Subgraph API

The subgraph API has been proposed and implemented as the default mechanism for integrating backend libraries to MXNet. The subgraph API is a very flexible interface. Although it was proposed as an integration mechanism, it has been used as a tool for manipulating NNVM graphs for graph-level optimizations, such as operator fusion.

The subgraph API works as the following steps:

  • Search for particular patterns in a graph.
  • Group the operators/nodes with particular patterns into a subgraph and shrink the subgraph into a single node.
  • Replace the subgraph in the original graph with the subgraph node.

The figure below illustrates the subgraph mechanism.

The subgraph API allows the backend developers to customize the subgraph mechanism in two places:

  • Subgraph searching: define a subgraph selector to search for particular patterns in a computation graph.
  • Subgraph node creation: attach an operator to run the computation in the subgraph. We can potentially manipulate the subgraph here.

The following is a demonstration of how the subgraph API can be applied to a simple task. Refer to the previous figure for an overview of the process. That is, replacing Convolution and BatchNorm with the conv_bn.

The first step is to define a subgraph selector to find the required pattern. To find a pattern that has Convolution and BatchNorm, we can start the search on the node with Convolution. Then from the Convolution node, we search for BatchNorm along the outgoing edge.

class SgSelector : public SubgraphSelector {
  SgSelector() {
    find_bn = false;
  bool Select(const nnvm::Node &n) override {
    // Here we start on the Convolution node to search for a subgraph.
    return n.op() && n.op()->name == "Convolution";
  bool SelectInput(const nnvm::Node &n, const nnvm::Node &new_node) override {
    // We don't need to search on the incoming edge.
    return false;
  bool SelectOutput(const nnvm::Node &n, const nnvm::Node &new_node) override {
    // We search on the outgoing edge. Once we find a BatchNorm node, we won't
    // accept any more BatchNorm nodes.
    if (new_node.op() && new_node.op()->name == "BatchNorm" && !find_bn) {
      find_bn = true;
      return true;
    } else {
      return false;
  std::vector<nnvm::Node *> Filter(const std::vector<nnvm::Node *> &candidates) override {
    // We might have found a Convolution node, but we might have failed to find a BatchNorm
    // node that uses the output of the Convolution node. If we failed, we should skip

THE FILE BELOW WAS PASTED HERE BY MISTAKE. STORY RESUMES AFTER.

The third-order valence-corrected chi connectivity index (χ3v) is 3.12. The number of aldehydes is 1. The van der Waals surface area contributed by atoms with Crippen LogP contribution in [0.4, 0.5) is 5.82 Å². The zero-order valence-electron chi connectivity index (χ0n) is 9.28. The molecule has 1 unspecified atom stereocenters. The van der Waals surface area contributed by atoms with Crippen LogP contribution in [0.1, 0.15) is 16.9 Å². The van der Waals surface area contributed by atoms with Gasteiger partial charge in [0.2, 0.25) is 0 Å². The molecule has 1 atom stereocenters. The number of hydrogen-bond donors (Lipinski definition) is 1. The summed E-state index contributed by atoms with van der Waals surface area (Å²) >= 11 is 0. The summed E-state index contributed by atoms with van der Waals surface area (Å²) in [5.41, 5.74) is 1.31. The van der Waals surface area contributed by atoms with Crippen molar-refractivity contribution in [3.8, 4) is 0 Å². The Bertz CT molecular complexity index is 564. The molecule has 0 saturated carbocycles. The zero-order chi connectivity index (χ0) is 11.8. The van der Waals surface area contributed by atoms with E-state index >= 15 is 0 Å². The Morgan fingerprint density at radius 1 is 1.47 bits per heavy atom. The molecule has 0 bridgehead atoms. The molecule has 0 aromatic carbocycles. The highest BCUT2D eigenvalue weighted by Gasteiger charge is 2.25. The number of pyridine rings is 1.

// the Convolution node as well.
    if (find_bn)
      return candidates;
      return std::vector<nnvm::Node *>();
  bool find_bn;

The second step is to define a subgraph property to use the subgraph selector above to customize the subgraph searching. By defining this class, we can also customize subgraph node creation. When customizing node creation, we can specify what operator to run the subgraph on the node. In this example, we use CachedOp, which itself is a graph executor, to run the subgraph with Convolution and BatchNorm. In practice, it’s most likely that we use a single operator from a backend library to replace the two operators for execution.

class SgProperty : public SubgraphProperty {
  static SubgraphPropertyPtr Create() {
    return std::make_shared<SgProperty>();
  nnvm::NodePtr CreateSubgraphNode(
      const nnvm::Symbol &sym, const int subgraph_id = 0) const override {
    // We can use CachedOp to execute the subgraph.
    nnvm::NodePtr n = nnvm::Node::Create();
    n->attrs.op = Op::Get("_CachedOp");
    n-> = "ConvBN" + std::to_string(subgraph_id);
    std::vector<std::pair<std::string, std::string> > flags{{"static_alloc", "true"}};
    n->attrs.parsed = CachedOpPtr(new CachedOp(sym, flags));
    return n;
  SubgraphSelectorPtr CreateSubgraphSelector() const override {
    return std::make_shared<SgSelector>();

After defining the subgraph property, we need to register it.


After compiling this subgraph mechanism into MXNet, we can use the environment variable MXNET_SUBGRAPH_BACKEND to activate it.


This tutorial shows a simple example of how to use the subgraph API to search for patterns in an NNVM graph. Intested users can try different pattern matching rules (i.e., define their own SubgraphSelector) and attach different operators to execute the subgraphs.